Thursday, December 4, 2014

“Curse of Eve” — pain as God's punishment?

Elizabeth Hurley as the devil in the updated "Bedazzled" dressed up like the temptress Eve.
Got religion? Why?
Mr. Hand, why do women suffer so much pain in child labor, menstruation, and with their women's issues?

Adam, am I as beautiful as the Evil One?
Well, children, have you ever read the Bible? It explains everything. Basically you can blame it on God or at least the patriarchs who picked and chose what to include and what to throw out of "the Bible," a set of apocryphal, semi-historic books about a people in the desert. Most got thrown out, you know, so it would fit into a hotel bureau. Who even needs the first half, that old Angry God testament, when the good news is much better, written more for our time? Just ask a Christian.

God made us white, right, Eve?
Ms. Guzzo, why are females cursed with so much more pain than men? is all about "Exploring the F-word in religion and the intersection between scholarship, activism, and community."

The “Curse of Eve”—Is Pain Our Punishment?
Stacia Guzzo
I have been involved in several interesting discussions lately involving friends asking me what I thought of the so-called “Curse of Eve.”

This “curse,” which is generally used in reference to the pain of childbirth, is assumed from the text of Genesis 3:16a.

"Then he said to the woman, 'I will sharpen the pain of your pregnancy, and in pain you will give birth. And you will desire to control your husband, but he will rule over you.'" - NLT interpretation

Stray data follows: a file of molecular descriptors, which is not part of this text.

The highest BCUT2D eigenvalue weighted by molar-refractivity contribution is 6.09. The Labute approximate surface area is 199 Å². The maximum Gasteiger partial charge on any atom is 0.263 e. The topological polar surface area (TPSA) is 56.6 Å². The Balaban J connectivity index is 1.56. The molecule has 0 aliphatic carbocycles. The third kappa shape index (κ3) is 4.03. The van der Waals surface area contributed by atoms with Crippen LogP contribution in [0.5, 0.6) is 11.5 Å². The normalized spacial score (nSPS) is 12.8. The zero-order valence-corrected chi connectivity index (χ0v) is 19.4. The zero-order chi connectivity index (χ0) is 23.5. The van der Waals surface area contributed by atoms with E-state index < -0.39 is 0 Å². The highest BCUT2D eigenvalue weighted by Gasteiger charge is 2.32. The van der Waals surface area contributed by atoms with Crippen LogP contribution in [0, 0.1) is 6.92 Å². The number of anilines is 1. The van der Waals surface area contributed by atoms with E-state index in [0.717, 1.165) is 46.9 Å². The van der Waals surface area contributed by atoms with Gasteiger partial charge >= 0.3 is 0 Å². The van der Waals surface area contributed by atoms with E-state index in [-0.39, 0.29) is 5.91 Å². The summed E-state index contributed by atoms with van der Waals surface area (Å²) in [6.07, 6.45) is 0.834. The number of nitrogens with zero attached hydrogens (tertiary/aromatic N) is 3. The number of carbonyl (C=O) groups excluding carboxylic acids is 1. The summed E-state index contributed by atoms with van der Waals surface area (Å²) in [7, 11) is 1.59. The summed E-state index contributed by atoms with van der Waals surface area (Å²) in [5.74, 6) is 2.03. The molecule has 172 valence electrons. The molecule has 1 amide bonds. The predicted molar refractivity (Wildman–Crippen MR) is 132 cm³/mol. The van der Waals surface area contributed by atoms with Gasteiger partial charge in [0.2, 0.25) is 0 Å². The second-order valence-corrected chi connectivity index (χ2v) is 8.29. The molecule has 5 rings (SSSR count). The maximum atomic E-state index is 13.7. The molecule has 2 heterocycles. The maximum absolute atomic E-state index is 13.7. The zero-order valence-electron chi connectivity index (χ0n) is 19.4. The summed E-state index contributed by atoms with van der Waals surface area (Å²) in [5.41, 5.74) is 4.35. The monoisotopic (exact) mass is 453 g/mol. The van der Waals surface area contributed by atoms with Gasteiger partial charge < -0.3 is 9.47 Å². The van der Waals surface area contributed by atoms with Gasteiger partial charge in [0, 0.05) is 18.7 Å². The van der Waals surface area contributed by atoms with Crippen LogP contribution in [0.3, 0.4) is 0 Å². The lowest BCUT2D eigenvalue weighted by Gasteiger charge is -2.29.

European-ized Adam and Eve
On one side, I have [heard] friends and colleagues argue that the pains of labor are a direct result of Eve’s sin, and thus all women who bear children will suffer them as a reminder of their inherent sinful nature.

On the other hand, I have had friends question this interpretation: Why, they ask, would God use such an incredible event [bringing new life into the world] to punish us? And what about women who don’t experience any pain in childbirth at all? Or [those] who do not have children? Is God’s punishment reserved for those who procreate? This doesn’t seem to make much sense in a larger spiritual framework.

Well, there was that apple. - Shut up, Adam.
Some additional questions have arisen from these discussions. I had a friend recently ask me, “If a woman is supposed to feel pain in childbirth, is she going against God’s will [to experience lots of pain] if she uses medication to ease her discomfort?”

Another friend brought up the fact that God’s actions are seldom (if ever) random; therefore, what is the transformation that God is expecting from such a punishment?  What does Eve’s “punishment” have to say about how we interact with, communicate with, and love God (and likewise)?
(Crass) Eve Libertine explains a woman's position in "Bata Motel" from the album "Penis Envy" with characteristic liberating punk irony
You smell better than he does. - O, Adam!
I’d like to look closely at these questions in a series of posts on the so-called “Curse of Eve.” In these posts, I’d like to propose the following thoughts:
  1. The modern translations of the verse greatly influence our interpretation that painful childbirth is a punishment from God;
  2. The punishment (not curse) was rather that of relational damage than of literal, bodily pain;
  3. The pain of labor is referenced many other times in scripture without reference to sin, and in the New Testament that pain is referred to in a redemptive light. More

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